How to: Write Event Handlers
The way you construct an event handler depends on how you want to associate it with events. The standard way to create an event handler is to use the Handles keyword with the WithEvents keyword. Visual Basic provides a second way to handle events: the AddHandler statement. AddHandler and RemoveHandler allow you to dynamically start and stop event handling for a specific event.
The WithEvents keyword allows you to create class or module-level object variables that can be used with the Handles clause in event handlers.
To handle events using WithEvents and the Handles clause
Create a simple class that contains an event.
In the class or module that will handle the event, use the WithEvents keyword to declare an object variable for the source of your events, as in the following example:
In the Code Editor, choose the WithEvents variable you just declared from the Class Name drop-down list on the left.
Choose the event you want to handle from the Method Name drop-down list on the right. The Code Editor creates the empty event-handler procedure with a Handles clause.
This step is optional. You can create the event-handler procedure manually as long as the procedure you create is a subroutine, has the correct argument list to match the event being handled, and has a Handles clause that specifies the event being handled.
Add event-handling code to the event-handler procedure using the supplied arguments. The following code provides an example:
Public Sub ClassInst_AnEvent(ByVal EventNumber As Integer) _ Handles ClassInst.AnEvent MsgBox("Received event number: " & CStr(EventNumber)) End Sub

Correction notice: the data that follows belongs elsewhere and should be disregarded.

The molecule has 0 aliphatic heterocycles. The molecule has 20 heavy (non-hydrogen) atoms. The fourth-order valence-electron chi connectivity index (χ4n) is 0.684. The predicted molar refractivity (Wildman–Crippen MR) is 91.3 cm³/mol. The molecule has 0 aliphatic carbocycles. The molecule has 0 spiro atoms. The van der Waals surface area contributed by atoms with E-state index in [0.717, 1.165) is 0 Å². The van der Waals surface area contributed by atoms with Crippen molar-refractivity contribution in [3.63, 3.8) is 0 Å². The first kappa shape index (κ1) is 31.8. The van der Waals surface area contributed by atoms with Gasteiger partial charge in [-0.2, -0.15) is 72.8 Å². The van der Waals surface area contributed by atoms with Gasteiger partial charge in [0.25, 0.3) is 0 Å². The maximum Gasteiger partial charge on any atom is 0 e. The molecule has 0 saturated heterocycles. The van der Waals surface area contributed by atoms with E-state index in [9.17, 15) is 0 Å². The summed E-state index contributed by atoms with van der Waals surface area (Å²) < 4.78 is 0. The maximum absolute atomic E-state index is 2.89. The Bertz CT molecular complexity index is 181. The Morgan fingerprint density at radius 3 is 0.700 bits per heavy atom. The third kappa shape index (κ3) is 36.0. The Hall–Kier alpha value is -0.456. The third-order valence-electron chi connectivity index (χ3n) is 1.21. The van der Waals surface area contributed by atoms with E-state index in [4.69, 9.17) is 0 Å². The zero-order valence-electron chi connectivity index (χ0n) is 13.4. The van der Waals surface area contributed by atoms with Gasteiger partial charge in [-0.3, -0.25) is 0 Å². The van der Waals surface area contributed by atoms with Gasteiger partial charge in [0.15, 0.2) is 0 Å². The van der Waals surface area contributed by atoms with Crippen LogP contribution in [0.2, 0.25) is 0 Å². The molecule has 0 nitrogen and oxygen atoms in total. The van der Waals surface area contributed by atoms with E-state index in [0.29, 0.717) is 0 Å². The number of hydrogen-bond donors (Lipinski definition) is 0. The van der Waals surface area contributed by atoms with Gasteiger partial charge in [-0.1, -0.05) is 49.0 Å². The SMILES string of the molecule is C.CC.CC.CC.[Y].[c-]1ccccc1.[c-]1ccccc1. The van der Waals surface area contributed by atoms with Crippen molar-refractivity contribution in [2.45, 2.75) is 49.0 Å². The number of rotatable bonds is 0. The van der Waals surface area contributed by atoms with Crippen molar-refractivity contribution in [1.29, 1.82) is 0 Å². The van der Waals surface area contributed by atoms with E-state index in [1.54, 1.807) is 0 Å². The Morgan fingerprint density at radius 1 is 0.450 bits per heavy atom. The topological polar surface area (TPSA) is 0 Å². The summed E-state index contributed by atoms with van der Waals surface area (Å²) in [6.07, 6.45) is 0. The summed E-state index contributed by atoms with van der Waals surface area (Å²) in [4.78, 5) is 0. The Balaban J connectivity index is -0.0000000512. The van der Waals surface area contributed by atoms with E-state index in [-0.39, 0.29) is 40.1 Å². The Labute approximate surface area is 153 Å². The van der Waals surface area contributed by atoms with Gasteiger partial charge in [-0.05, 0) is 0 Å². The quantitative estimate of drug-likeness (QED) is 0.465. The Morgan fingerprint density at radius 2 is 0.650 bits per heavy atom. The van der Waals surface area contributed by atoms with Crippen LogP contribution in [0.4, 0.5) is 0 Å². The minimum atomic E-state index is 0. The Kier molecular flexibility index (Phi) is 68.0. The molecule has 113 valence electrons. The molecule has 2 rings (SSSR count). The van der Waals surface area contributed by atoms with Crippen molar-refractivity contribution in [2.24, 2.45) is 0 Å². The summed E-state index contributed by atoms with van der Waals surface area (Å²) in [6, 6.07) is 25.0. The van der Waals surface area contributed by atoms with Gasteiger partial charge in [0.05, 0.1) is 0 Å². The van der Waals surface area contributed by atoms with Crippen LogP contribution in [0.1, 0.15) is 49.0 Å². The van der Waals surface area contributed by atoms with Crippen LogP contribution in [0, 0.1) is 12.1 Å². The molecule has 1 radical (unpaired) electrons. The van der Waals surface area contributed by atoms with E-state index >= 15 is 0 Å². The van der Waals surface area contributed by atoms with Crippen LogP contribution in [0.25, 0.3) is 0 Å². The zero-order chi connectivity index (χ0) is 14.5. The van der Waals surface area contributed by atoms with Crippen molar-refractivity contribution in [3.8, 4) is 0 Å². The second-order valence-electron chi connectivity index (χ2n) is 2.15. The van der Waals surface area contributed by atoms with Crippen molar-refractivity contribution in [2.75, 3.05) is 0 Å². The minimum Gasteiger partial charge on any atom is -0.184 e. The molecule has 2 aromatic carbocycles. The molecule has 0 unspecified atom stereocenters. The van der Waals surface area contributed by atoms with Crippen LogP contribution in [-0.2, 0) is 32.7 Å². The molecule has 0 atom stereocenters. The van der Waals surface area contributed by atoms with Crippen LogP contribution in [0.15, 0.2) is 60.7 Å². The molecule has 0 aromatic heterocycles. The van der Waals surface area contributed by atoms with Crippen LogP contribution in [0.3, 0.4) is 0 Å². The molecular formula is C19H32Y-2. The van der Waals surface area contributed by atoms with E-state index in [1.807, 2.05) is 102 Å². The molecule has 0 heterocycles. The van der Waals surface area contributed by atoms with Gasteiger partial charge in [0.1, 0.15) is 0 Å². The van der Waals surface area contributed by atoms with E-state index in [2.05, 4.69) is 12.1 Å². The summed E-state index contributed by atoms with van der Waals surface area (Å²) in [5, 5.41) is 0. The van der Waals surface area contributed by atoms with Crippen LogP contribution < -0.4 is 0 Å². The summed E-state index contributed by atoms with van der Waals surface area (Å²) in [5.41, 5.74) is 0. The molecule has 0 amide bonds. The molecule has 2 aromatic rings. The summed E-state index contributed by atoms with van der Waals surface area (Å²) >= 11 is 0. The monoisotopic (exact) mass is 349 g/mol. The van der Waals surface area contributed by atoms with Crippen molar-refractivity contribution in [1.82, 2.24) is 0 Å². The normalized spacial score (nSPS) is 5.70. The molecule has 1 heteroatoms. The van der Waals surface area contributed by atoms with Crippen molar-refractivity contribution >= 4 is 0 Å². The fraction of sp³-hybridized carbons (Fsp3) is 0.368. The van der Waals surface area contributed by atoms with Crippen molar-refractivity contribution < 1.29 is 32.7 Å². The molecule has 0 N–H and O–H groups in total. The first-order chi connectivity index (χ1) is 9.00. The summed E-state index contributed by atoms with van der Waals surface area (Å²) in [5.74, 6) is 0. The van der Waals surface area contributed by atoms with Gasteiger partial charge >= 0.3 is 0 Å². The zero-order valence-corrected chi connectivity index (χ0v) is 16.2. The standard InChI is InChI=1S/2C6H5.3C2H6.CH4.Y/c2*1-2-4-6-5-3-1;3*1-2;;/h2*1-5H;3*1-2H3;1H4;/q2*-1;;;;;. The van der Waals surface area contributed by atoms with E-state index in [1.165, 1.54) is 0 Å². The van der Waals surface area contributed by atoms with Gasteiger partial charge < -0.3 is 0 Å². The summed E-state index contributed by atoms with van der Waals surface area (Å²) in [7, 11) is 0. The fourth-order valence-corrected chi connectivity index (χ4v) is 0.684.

You can use the AddHandler statement to dynamically connect events with event-handler procedures.
To handle events using AddHandler
Create a subroutine to handle the event, as in the following example:
Declare an object variable of the class that is the source of the events you want to handle. Unlike a WithEvents variable, this can be a local variable in a procedure. For example:
Use the AddHandler statement to specify the name of the event sender, and the AddressOf statement to provide the name of your event handler. For example, add the following code to the end of the TestAddHandler subroutine:
Any procedure can serve as an event handler as long as it supports the correct arguments for the event being handled.
You can use the RemoveHandler statement to dynamically disconnect events from event-handler procedures.
To stop handling events using RemoveHandler
Use the RemoveHandler statement to specify the name of the event sender and the AddressOf statement to provide the name of your event handler. The syntax for RemoveHandler statements will always closely match the AddHandler statement used to start event handling. For example:
Derived classes—classes that inherit characteristics from a base class—can handle events raised by their base class using the Handles MyBase statement.
To handle events from a base class
Declare an event handler in the derived class by adding a Handles MyBase.eventname statement to the declaration line of your event-handler procedure, where eventname is the name of the event in the base class you are handling. For example:
Public Class BaseClass Public Event BaseEvent(ByVal i As Integer) ' Place methods and properties here. End Class Public Class DerivedClass Inherits BaseClass Sub EventHandler(ByVal x As Integer) Handles MyBase.BaseEvent ' Place code to handle events from BaseClass here. End Sub End Class